#CelebrateWithDE – Memorial Day

Memorial Day was created to honor those who fought in the U.S. Civil War. Originally, it was called Decoration Day after the custom of laying flowers on soldiers’ graves. Today, Memorial Day is a national holiday in the United States. On this day, many people attend parades, spend time with family and friends, and remember those who have served our country.

Explore Discovery Education’s Memorial Day Content Collection for resources, lesson starters, strategies, and more to help students understand the meaning of the day.


Mount_Rushmore_circleStudent Activity: Design a Memorial

Using the internet, the library, or by asking trusted adults, research if your town – or a town nearby – has a tribute to members of the armed forces, such as a veteran’s memorial statue, park, plaque, or sign. If your town has a memorial, think about:

  • Where it is located,
  • If you have ever visited it,
  • How the families of service members feel when they see it, and
  • Why you think that location was selected for the memorial (locations are often chosen because of their visibility, accessibility, and because they are in a place where townspeople tend to gather).

Here are some examples of well-known memorials in Washington, DC. What do these memorials have in common? What is different about them? How do you think visitors to these memorials are supposed to feel?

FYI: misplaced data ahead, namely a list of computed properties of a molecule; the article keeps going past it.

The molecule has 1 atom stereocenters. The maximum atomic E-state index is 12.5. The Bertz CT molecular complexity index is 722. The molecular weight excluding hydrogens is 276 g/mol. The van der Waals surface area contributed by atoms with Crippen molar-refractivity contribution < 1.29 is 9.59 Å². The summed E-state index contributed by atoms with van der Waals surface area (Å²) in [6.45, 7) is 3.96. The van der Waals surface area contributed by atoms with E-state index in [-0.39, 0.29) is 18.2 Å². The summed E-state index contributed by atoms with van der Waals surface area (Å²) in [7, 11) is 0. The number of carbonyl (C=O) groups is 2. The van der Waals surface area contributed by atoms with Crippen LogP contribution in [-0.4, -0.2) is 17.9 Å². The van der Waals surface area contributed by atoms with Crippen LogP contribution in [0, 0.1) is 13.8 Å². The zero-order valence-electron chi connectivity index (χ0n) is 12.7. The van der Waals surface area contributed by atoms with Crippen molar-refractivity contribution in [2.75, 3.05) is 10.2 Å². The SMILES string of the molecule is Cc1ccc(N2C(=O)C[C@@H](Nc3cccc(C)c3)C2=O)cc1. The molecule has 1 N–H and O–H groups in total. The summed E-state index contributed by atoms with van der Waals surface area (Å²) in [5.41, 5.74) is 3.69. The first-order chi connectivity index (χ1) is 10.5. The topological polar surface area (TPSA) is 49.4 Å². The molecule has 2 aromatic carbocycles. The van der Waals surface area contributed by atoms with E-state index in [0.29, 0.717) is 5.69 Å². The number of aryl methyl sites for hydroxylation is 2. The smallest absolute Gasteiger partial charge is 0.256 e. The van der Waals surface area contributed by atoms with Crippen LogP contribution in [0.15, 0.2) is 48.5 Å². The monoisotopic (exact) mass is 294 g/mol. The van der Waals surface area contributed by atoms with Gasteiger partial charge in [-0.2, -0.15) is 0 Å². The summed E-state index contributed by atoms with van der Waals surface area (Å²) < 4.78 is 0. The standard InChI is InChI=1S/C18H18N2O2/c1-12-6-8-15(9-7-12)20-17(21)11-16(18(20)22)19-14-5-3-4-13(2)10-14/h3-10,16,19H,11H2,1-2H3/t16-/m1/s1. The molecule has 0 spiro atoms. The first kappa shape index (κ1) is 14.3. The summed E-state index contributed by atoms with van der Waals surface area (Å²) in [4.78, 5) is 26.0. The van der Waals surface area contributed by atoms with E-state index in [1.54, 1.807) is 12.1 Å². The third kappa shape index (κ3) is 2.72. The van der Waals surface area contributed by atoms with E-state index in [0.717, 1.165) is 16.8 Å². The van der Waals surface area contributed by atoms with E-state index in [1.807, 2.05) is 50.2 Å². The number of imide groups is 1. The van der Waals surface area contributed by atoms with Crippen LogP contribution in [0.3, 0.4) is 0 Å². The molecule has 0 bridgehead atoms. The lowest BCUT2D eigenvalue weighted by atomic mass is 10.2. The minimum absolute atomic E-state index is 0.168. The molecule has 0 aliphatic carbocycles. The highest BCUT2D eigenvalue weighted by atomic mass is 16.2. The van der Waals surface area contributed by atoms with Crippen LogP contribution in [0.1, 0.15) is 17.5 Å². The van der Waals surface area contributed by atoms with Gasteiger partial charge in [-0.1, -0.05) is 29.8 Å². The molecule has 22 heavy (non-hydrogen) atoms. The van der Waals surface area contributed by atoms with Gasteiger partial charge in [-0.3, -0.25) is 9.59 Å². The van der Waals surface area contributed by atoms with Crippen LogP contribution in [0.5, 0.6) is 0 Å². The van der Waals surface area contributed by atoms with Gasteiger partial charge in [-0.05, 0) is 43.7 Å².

Create: Think about someone you admire that you’d like to honor. It can be anyone that has been important in your life – an aunt or uncle, grandparent, teacher – or someone that you’ve never met that you still look up to, such as an athlete, inventor, author, religious leader, politician, or world leader. You may even want to choose a fictitious person, such as a character in a book, play, or song.

Research: What would a memorial for that person look like? As you may have noticed in the memorials above and from memorials you’ve visited, elements of memorials often include:

  • Information about when that person was born and if they passed away
  • A brief description of why that person was important
  • A quote or saying that person is known for
  • An image or representation of what that person looked like

Design: Using materials available to you, such as paper, markers, clay, or dough, draw or design a memorial for the person you selected that includes the elements of memorials above. You can also create a digital memorial for that person, using a tool such as Discovery Education Board Builder, with images, video, and other media.

Location: Finally, memorials are often located in places that are meaningful – either because a person lived there, was influential there, and/or because it is a place that is accessible to many. Where would your memorial be located?


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